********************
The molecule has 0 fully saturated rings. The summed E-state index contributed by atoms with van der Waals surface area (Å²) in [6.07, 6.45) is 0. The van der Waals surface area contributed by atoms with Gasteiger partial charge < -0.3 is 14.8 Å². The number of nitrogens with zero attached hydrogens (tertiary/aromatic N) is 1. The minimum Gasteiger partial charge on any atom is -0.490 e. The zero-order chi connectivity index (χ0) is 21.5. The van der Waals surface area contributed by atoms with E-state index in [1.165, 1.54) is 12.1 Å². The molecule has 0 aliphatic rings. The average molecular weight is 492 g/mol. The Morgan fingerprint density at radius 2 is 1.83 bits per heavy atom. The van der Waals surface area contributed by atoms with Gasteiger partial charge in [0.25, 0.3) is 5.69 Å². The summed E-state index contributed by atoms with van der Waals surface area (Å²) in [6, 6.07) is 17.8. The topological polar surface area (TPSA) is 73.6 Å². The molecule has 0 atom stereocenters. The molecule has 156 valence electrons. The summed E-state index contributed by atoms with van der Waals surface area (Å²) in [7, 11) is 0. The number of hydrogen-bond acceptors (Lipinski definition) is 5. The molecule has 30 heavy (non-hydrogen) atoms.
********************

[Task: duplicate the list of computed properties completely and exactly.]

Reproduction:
The molecule has 0 fully saturated rings. The summed E-state index contributed by atoms with van der Waals surface area (Å²) in [6.07, 6.45) is 0. The van der Waals surface area contributed by atoms with Gasteiger partial charge < -0.3 is 14.8 Å². The number of nitrogens with zero attached hydrogens (tertiary/aromatic N) is 1. The minimum Gasteiger partial charge on any atom is -0.490 e. The zero-order chi connectivity index (χ0) is 21.5. The van der Waals surface area contributed by atoms with E-state index in [1.165, 1.54) is 12.1 Å². The molecule has 0 aliphatic rings. The average molecular weight is 492 g/mol. The Morgan fingerprint density at radius 2 is 1.83 bits per heavy atom. The van der Waals surface area contributed by atoms with Gasteiger partial charge in [0.25, 0.3) is 5.69 Å². The summed E-state index contributed by atoms with van der Waals surface area (Å²) in [6, 6.07) is 17.8. The topological polar surface area (TPSA) is 73.6 Å². The molecule has 0 atom stereocenters. The molecule has 156 valence electrons. The summed E-state index contributed by atoms with van der Waals surface area (Å²) in [7, 11) is 0. The number of hydrogen-bond acceptors (Lipinski definition) is 5. The molecule has 30 heavy (non-hydrogen) atoms.